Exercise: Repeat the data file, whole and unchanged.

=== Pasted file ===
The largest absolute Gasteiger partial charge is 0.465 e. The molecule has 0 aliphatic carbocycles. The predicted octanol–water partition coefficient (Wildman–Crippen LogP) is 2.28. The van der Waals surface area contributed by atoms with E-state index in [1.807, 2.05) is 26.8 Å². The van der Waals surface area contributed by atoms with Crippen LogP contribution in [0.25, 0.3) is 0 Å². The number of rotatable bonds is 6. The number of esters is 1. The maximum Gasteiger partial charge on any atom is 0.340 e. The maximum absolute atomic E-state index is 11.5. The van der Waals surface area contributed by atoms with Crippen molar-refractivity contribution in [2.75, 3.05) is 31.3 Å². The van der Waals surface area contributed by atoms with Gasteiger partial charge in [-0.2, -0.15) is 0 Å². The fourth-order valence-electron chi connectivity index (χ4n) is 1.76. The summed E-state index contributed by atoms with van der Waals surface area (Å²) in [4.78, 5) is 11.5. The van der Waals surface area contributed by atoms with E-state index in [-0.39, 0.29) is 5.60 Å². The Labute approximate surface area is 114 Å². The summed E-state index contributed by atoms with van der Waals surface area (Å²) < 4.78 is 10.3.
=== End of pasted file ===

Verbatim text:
The largest absolute Gasteiger partial charge is 0.465 e. The molecule has 0 aliphatic carbocycles. The predicted octanol–water partition coefficient (Wildman–Crippen LogP) is 2.28. The van der Waals surface area contributed by atoms with E-state index in [1.807, 2.05) is 26.8 Å². The van der Waals surface area contributed by atoms with Crippen LogP contribution in [0.25, 0.3) is 0 Å². The number of rotatable bonds is 6. The number of esters is 1. The maximum Gasteiger partial charge on any atom is 0.340 e. The maximum absolute atomic E-state index is 11.5. The van der Waals surface area contributed by atoms with Crippen molar-refractivity contribution in [2.75, 3.05) is 31.3 Å². The van der Waals surface area contributed by atoms with Gasteiger partial charge in [-0.2, -0.15) is 0 Å². The fourth-order valence-electron chi connectivity index (χ4n) is 1.76. The summed E-state index contributed by atoms with van der Waals surface area (Å²) in [4.78, 5) is 11.5. The van der Waals surface area contributed by atoms with E-state index in [-0.39, 0.29) is 5.60 Å². The Labute approximate surface area is 114 Å². The summed E-state index contributed by atoms with van der Waals surface area (Å²) < 4.78 is 10.3.